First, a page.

I see this arrangement most easily when I watch other very popular (i.e. significant) shows before, but more importantly during and after, Seinfeld’s historic run. One is a typical episode of Friends in which Pheobe tries to recall a cookie recipe she loved as a kid so that it can be made during an important event in her life. The importance of the object, the cookie, as an integral part to a ceremonious ritualistic event that served the same function as it did in her past, and apparently the pasts of members of her linage, is typically populist (then, when we discover that the recipes origin is nothing more than from a Nestle Tollhouse wrapper, the consumerist ideology is made all the more clear). Consider now how Seinfeld would address any cookie (in this case the New York City staple, the black and white cookie) as the means with which to enter our environment. The cookie offers little more after consumption than a treat, with the promised ‘racial equality’ resting on our shoulders as potential agents of change. The cookie is nothing in the actual event (and neither is any other object in that particular scene), opposite its central role in the previously shown Friends dynamic (I’d even argue that Jerry’s absurdist take on race relations adds an additional subversive layer of white obliviousness in race relations).
How another ardent defender of the status quo, King of Queens, deals with desert treats also shows how liberating Seinfeld is. In a standard episode, Doug chooses to become a surrogate father/big brother to a young boy with an agreement to run with him during a charity long-distance race. In not atypical fashion we learn that he’s partially doing this to ‘keep up with the Jones’ as his friend Deacon has already agreed to do the same. The episode ends with Doug, the fat and lazy slob that he is, unable to finish the race and passing out from exhaustion. The boy, realizing Doug’s heart was perhaps in the right place (I’d argue it’s in the exact opposite place, but I digress) seeks Doug out from where he has keeled over in exhaustion. With him he brings Doug all his favorite junk food, to sort of ‘resurrect’ him from his exhaustion induced roadside slumber. Included is an apple pie, from fast food chain McDonald’s, which Doug immediately begins scarfing down, with the sugar temporally spiking his insulin levels and rising him to a seated position. Granted, these two shows (Friends and King of Queens) are hardly artful—precisely my point though—but they were huge successes (Friends regularly registered ratings to rival any show in American television history), and attempted to harken to the golden age of television (King of Queens had obvious sights on The Honeymooners dynamic). But it’s clear what the object, again one of heavily iconic consumerist culture, does within the King of Queens dynamic. Doug’s desires (father-figure like status and sugary fast food) are quick fixes and not his own, but his cultures, and come at a point in the story when he’s being rewarded for easy—but still nonetheless unfilled—promises, with the ‘prize’ (or episodes punchline) being the actual objects. Again, it’s argued that the object (or status) is the focal point and not human action (or at the very least that human action works to manipulate and trivialize others). Now consider how Seinfeld would consider the role of a pie…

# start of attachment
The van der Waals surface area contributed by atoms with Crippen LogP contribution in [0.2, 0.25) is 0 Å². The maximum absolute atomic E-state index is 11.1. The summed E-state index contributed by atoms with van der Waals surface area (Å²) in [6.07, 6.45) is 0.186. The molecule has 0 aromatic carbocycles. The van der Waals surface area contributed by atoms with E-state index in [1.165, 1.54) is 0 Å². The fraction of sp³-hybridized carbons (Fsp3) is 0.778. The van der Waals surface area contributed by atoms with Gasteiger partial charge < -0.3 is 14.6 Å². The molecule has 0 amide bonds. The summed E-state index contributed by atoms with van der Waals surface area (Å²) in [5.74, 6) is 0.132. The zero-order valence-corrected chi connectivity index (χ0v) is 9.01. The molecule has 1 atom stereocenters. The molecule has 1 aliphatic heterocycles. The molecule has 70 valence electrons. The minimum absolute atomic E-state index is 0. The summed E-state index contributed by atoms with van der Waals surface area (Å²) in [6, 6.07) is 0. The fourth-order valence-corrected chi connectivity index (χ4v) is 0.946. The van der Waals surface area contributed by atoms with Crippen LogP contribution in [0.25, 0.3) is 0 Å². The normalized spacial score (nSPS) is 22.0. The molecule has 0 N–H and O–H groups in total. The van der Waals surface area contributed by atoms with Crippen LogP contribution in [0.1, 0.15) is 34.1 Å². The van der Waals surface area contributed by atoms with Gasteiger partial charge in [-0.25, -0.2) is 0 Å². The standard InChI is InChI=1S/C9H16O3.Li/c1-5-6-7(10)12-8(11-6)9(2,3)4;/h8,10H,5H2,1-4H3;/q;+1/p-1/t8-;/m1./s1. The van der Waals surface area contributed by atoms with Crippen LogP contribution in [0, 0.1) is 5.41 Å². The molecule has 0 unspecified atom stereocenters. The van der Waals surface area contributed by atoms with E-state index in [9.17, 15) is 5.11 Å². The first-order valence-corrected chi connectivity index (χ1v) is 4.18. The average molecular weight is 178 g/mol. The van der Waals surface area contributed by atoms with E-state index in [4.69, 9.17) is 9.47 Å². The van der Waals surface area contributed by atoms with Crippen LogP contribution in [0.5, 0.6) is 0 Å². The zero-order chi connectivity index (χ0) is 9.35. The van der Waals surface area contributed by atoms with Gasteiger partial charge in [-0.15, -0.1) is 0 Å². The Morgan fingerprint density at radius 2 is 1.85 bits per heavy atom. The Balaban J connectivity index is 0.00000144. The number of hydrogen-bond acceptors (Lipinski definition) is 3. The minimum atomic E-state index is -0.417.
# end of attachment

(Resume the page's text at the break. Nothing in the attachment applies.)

Season 5’s ‘The Pie’ is most readily seen diminishing the object by its multi-faceted use; the titular pie is most assuredly the apple one that Jerry indulges on that his girlfriend, Audrey, refuses to eat without reason. This action, or rather refusal of the action of eating, sets in motion his eccentric plot line. Bit then there is also the (pizza) pie that he refuses to eat prepared by Audrey’s father Poppie (played with the usual supreme brilliance of Reni Santoni’s characterization) after witnessing Poppie not wash his hands upon exiting the men’s room of his restaurant. Then, in an unrelated George plot line, there is the French Chocolate Silk pie prepared to him (and his potential business associates) by a chef who George has previously screwed over by hiding an extravagant, but, since it’s on sale, cheap 40 short sized suit (as a 38 short myself I can sympathize with their collective trouble in finding anything other than your stereotypical grey, black or navy suit. To add additional importance to this one suit is that this is the early 1990’s, at least a decade before men’s dandy inspired fashion became affordable). That pie, like the one made my Poppie’s unwashed fecal matter ridden fingers, is spiked with something that makes everyone, to quote George, “violently ill” after consuming (George’s earlier remark, “conformity is an obsession with me” is one of his best). So, in effect, it’s an episode that weaves in and around no less than three pies of varying origin, not to mention Elaine’s brilliant body double mannequin plot line. Taking final view over it, with my earlier comparisons to Friends and King of Queens you see just how explosively original Seinfeld was, and how different it viewed human interaction within the material world. This isn’t elevating Seinfeld above the low hanging fruit, but seeing just how exponentially different (and qualitatively better) it is compared to everything it rubbed shoulders with; it truly was a cut—or rather slice—above!